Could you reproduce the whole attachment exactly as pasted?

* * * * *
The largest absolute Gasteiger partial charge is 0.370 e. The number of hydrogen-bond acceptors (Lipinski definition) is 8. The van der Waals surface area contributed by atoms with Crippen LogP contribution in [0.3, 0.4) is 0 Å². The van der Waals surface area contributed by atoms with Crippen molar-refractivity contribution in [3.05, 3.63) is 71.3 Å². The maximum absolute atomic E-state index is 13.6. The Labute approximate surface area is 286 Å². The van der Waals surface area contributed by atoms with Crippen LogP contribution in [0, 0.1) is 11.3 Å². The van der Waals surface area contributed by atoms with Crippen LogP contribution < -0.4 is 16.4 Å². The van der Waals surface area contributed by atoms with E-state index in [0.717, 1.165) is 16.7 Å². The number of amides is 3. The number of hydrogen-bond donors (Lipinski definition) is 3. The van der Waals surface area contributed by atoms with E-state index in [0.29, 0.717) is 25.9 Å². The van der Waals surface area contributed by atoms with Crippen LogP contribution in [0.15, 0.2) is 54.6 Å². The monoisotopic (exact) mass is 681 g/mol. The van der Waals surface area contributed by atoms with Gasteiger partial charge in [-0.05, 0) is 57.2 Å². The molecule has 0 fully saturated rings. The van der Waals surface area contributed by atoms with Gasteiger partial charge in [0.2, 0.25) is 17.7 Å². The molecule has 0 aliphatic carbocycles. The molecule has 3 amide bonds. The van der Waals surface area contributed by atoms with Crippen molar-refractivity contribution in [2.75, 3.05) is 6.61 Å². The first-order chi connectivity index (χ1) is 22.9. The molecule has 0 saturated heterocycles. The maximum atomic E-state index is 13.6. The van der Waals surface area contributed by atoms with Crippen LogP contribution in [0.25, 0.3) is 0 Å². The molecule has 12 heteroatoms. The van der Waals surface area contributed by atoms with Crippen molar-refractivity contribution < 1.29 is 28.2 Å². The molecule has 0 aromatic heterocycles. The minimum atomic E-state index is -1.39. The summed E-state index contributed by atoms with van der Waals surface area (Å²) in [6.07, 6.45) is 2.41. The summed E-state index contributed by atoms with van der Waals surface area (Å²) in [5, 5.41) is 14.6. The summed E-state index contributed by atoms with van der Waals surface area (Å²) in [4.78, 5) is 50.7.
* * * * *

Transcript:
The largest absolute Gasteiger partial charge is 0.370 e. The number of hydrogen-bond acceptors (Lipinski definition) is 8. The van der Waals surface area contributed by atoms with Crippen LogP contribution in [0.3, 0.4) is 0 Å². The van der Waals surface area contributed by atoms with Crippen molar-refractivity contribution in [3.05, 3.63) is 71.3 Å². The maximum absolute atomic E-state index is 13.6. The Labute approximate surface area is 286 Å². The van der Waals surface area contributed by atoms with Crippen LogP contribution in [0, 0.1) is 11.3 Å². The van der Waals surface area contributed by atoms with Crippen LogP contribution < -0.4 is 16.4 Å². The van der Waals surface area contributed by atoms with E-state index in [0.717, 1.165) is 16.7 Å². The number of amides is 3. The number of hydrogen-bond donors (Lipinski definition) is 3. The van der Waals surface area contributed by atoms with E-state index in [0.29, 0.717) is 25.9 Å². The van der Waals surface area contributed by atoms with Crippen LogP contribution in [0.15, 0.2) is 54.6 Å². The monoisotopic (exact) mass is 681 g/mol. The van der Waals surface area contributed by atoms with Gasteiger partial charge in [-0.05, 0) is 57.2 Å². The molecule has 0 fully saturated rings. The van der Waals surface area contributed by atoms with Gasteiger partial charge in [0.2, 0.25) is 17.7 Å². The molecule has 0 aliphatic carbocycles. The molecule has 3 amide bonds. The van der Waals surface area contributed by atoms with Crippen molar-refractivity contribution in [2.75, 3.05) is 6.61 Å². The first-order chi connectivity index (χ1) is 22.9. The molecule has 0 saturated heterocycles. The maximum atomic E-state index is 13.6. The van der Waals surface area contributed by atoms with Crippen LogP contribution in [0.25, 0.3) is 0 Å². The molecule has 12 heteroatoms. The van der Waals surface area contributed by atoms with Crippen molar-refractivity contribution < 1.29 is 28.2 Å². The molecule has 0 aromatic heterocycles. The minimum atomic E-state index is -1.39. The summed E-state index contributed by atoms with van der Waals surface area (Å²) in [6.07, 6.45) is 2.41. The summed E-state index contributed by atoms with van der Waals surface area (Å²) in [5, 5.41) is 14.6. The summed E-state index contributed by atoms with van der Waals surface area (Å²) in [4.78, 5) is 50.7.